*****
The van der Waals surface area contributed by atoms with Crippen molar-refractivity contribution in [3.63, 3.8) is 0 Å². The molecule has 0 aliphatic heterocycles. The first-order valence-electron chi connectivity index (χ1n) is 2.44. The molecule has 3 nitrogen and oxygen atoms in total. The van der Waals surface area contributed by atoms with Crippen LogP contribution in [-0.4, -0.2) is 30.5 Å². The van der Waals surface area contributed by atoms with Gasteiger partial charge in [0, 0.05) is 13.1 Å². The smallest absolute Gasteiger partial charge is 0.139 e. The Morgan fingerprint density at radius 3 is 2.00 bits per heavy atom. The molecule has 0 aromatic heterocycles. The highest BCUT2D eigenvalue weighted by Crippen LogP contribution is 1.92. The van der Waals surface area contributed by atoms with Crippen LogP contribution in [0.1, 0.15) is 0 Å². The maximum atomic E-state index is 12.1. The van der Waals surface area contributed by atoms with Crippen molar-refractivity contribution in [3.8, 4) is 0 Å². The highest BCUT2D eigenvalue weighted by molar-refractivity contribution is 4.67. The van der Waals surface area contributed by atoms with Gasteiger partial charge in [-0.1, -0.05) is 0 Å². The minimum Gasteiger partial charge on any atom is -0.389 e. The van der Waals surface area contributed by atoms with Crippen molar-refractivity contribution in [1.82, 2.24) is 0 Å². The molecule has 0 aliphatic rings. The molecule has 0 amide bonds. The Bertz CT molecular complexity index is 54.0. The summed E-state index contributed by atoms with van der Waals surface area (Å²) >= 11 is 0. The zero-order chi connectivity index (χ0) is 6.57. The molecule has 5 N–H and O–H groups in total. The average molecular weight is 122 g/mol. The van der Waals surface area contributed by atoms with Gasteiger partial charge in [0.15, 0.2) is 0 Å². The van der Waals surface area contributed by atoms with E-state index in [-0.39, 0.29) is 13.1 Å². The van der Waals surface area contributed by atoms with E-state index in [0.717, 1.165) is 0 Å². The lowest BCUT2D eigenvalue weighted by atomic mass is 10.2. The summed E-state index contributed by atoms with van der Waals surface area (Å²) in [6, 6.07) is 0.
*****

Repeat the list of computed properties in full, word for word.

The van der Waals surface area contributed by atoms with Crippen molar-refractivity contribution in [3.63, 3.8) is 0 Å². The molecule has 0 aliphatic heterocycles. The first-order valence-electron chi connectivity index (χ1n) is 2.44. The molecule has 3 nitrogen and oxygen atoms in total. The van der Waals surface area contributed by atoms with Crippen LogP contribution in [-0.4, -0.2) is 30.5 Å². The van der Waals surface area contributed by atoms with Gasteiger partial charge in [0, 0.05) is 13.1 Å². The smallest absolute Gasteiger partial charge is 0.139 e. The Morgan fingerprint density at radius 3 is 2.00 bits per heavy atom. The molecule has 0 aromatic heterocycles. The highest BCUT2D eigenvalue weighted by Crippen LogP contribution is 1.92. The van der Waals surface area contributed by atoms with Crippen LogP contribution in [0.1, 0.15) is 0 Å². The maximum atomic E-state index is 12.1. The van der Waals surface area contributed by atoms with Crippen molar-refractivity contribution in [3.8, 4) is 0 Å². The highest BCUT2D eigenvalue weighted by molar-refractivity contribution is 4.67. The van der Waals surface area contributed by atoms with Gasteiger partial charge in [-0.1, -0.05) is 0 Å². The minimum Gasteiger partial charge on any atom is -0.389 e. The van der Waals surface area contributed by atoms with Crippen molar-refractivity contribution in [1.82, 2.24) is 0 Å². The molecule has 0 aliphatic rings. The molecule has 0 amide bonds. The Bertz CT molecular complexity index is 54.0. The summed E-state index contributed by atoms with van der Waals surface area (Å²) >= 11 is 0. The zero-order chi connectivity index (χ0) is 6.57. The molecule has 5 N–H and O–H groups in total. The average molecular weight is 122 g/mol. The van der Waals surface area contributed by atoms with Gasteiger partial charge in [0.15, 0.2) is 0 Å². The van der Waals surface area contributed by atoms with E-state index in [-0.39, 0.29) is 13.1 Å². The van der Waals surface area contributed by atoms with E-state index in [0.717, 1.165) is 0 Å². The lowest BCUT2D eigenvalue weighted by atomic mass is 10.2. The summed E-state index contributed by atoms with van der Waals surface area (Å²) in [6, 6.07) is 0.